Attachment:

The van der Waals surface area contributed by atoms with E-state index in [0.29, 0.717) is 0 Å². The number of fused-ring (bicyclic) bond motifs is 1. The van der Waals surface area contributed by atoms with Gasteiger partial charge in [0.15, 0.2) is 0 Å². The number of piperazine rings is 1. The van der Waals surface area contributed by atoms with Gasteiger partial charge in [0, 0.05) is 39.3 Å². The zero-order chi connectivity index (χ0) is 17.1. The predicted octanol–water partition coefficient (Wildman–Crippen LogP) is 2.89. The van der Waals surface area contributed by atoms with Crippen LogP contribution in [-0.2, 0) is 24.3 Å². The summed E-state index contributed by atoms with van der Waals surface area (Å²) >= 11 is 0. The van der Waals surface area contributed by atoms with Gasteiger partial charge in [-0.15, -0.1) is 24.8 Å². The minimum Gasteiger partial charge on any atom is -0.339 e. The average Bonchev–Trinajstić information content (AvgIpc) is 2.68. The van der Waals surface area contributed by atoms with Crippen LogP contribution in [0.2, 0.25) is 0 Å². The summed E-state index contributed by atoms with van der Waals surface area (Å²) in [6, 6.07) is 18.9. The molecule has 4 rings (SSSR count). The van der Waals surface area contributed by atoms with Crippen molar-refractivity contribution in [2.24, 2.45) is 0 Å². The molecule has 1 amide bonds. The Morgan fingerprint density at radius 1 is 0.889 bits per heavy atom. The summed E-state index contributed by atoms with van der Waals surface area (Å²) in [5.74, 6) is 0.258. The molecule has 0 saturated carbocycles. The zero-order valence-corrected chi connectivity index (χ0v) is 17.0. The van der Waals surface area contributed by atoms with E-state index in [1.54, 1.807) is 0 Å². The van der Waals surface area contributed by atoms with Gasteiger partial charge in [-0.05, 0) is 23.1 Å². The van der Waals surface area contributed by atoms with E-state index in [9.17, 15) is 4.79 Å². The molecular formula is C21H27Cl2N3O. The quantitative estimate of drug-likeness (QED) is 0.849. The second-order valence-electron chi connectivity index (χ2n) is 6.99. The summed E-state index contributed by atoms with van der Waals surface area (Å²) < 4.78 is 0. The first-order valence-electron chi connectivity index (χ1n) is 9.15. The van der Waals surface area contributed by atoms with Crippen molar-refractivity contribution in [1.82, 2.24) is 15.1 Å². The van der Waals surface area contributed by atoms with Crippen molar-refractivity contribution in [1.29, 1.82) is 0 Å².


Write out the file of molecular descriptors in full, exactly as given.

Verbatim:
The van der Waals surface area contributed by atoms with E-state index in [0.29, 0.717) is 0 Å². The number of fused-ring (bicyclic) bond motifs is 1. The van der Waals surface area contributed by atoms with Gasteiger partial charge in [0.15, 0.2) is 0 Å². The number of piperazine rings is 1. The van der Waals surface area contributed by atoms with Gasteiger partial charge in [0, 0.05) is 39.3 Å². The zero-order chi connectivity index (χ0) is 17.1. The predicted octanol–water partition coefficient (Wildman–Crippen LogP) is 2.89. The van der Waals surface area contributed by atoms with Crippen LogP contribution in [-0.2, 0) is 24.3 Å². The summed E-state index contributed by atoms with van der Waals surface area (Å²) >= 11 is 0. The van der Waals surface area contributed by atoms with Gasteiger partial charge in [-0.15, -0.1) is 24.8 Å². The minimum Gasteiger partial charge on any atom is -0.339 e. The average Bonchev–Trinajstić information content (AvgIpc) is 2.68. The van der Waals surface area contributed by atoms with Crippen LogP contribution in [0.2, 0.25) is 0 Å². The summed E-state index contributed by atoms with van der Waals surface area (Å²) in [6, 6.07) is 18.9. The molecule has 4 rings (SSSR count). The van der Waals surface area contributed by atoms with Crippen molar-refractivity contribution in [2.24, 2.45) is 0 Å². The molecule has 1 amide bonds. The Morgan fingerprint density at radius 1 is 0.889 bits per heavy atom. The summed E-state index contributed by atoms with van der Waals surface area (Å²) in [5.74, 6) is 0.258. The molecule has 0 saturated carbocycles. The zero-order valence-corrected chi connectivity index (χ0v) is 17.0. The van der Waals surface area contributed by atoms with E-state index in [1.54, 1.807) is 0 Å². The van der Waals surface area contributed by atoms with Gasteiger partial charge in [-0.05, 0) is 23.1 Å². The van der Waals surface area contributed by atoms with E-state index in [9.17, 15) is 4.79 Å². The molecular formula is C21H27Cl2N3O. The quantitative estimate of drug-likeness (QED) is 0.849. The second-order valence-electron chi connectivity index (χ2n) is 6.99. The summed E-state index contributed by atoms with van der Waals surface area (Å²) < 4.78 is 0. The first-order valence-electron chi connectivity index (χ1n) is 9.15. The van der Waals surface area contributed by atoms with Crippen molar-refractivity contribution in [1.82, 2.24) is 15.1 Å². The van der Waals surface area contributed by atoms with Crippen molar-refractivity contribution in [1.29, 1.82) is 0 Å².